Steinberg group (K-theory)

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In algebraic K-theory, a field of mathematics, the Steinberg group of a ring is the universal central extension of the commutator subgroup of the stable general linear group of .

It is named after Robert Steinberg, and it is connected with lower -groups, notably and .

Definition[edit]

Abstractly, given a ring , the Steinberg group is the universal central extension of the commutator subgroup of the stable general linear group (the commutator subgroup is perfect and so has a universal central extension).

Concretely, it can be described using generators and relations.

Steinberg relations[edit]

Elementary matrices — i.e. matrices of the form , where is the identity matrix, is the matrix with in the -entry and zeros elsewhere, and — satisfy the following relations, called the Steinberg relations:

The unstable Steinberg group of order over , denoted by , is defined by the generators , where and , these generators being subject to the Steinberg relations. The stable Steinberg group, denoted by , is the direct limit of the system . It can also be thought of as the Steinberg group of infinite order.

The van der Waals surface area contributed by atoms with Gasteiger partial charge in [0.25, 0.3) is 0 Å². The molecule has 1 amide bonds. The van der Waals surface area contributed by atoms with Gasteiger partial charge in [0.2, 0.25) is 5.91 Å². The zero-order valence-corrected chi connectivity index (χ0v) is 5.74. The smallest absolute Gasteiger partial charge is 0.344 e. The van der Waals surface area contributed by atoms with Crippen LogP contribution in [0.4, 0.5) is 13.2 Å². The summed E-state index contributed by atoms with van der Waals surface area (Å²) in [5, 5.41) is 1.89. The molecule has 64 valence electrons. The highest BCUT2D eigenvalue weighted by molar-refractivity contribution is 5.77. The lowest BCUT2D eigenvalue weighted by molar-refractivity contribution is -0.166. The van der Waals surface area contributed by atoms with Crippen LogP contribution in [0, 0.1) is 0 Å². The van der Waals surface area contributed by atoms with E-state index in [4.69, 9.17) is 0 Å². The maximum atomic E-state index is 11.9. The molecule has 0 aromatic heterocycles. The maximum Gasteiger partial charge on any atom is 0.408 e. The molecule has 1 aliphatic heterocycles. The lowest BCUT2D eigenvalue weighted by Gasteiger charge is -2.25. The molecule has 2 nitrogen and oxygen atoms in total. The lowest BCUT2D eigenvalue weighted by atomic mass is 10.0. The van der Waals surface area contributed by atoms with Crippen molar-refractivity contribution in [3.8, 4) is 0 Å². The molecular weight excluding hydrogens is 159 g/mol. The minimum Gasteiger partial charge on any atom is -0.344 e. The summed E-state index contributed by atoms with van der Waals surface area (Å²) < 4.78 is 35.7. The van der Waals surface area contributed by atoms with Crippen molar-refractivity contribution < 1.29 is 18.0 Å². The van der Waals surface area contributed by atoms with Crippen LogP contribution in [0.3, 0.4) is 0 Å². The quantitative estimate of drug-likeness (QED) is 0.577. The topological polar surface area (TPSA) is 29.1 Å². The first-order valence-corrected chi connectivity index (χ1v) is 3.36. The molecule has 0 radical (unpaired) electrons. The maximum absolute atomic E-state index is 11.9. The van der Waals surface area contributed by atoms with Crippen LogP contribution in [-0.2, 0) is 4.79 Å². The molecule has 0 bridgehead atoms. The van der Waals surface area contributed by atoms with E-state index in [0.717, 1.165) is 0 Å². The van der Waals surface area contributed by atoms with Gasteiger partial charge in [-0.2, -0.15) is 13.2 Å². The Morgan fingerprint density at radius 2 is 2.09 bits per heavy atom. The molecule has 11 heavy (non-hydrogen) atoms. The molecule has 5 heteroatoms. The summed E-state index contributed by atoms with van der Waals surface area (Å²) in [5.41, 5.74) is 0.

Mapping yields a group homomorphism . As the elementary matrices generate the commutator subgroup, this mapping is surjective onto the commutator subgroup.

Relation to -theory[edit]

[edit]

is the cokernel of the map , as is the abelianization of and the mapping is surjective onto the commutator subgroup.

[edit]

is the center of the Steinberg group. This was Milnor's definition, and it also follows from more general definitions of higher -groups.

It is also the kernel of the mapping . Indeed, there is an exact sequence

Equivalently, it is the Schur multiplier of the group of elementary matrices, so it is also a homology group: .

[edit]

Gersten (1973) showed that .

References[edit]

  • Gersten, S. M. (1973), " of a Ring is of the Steinberg Group", Proceedings of the American Mathematical Society, American Mathematical Society, 37 (2): 366–368, doi:10.2307/2039440, JSTOR 2039440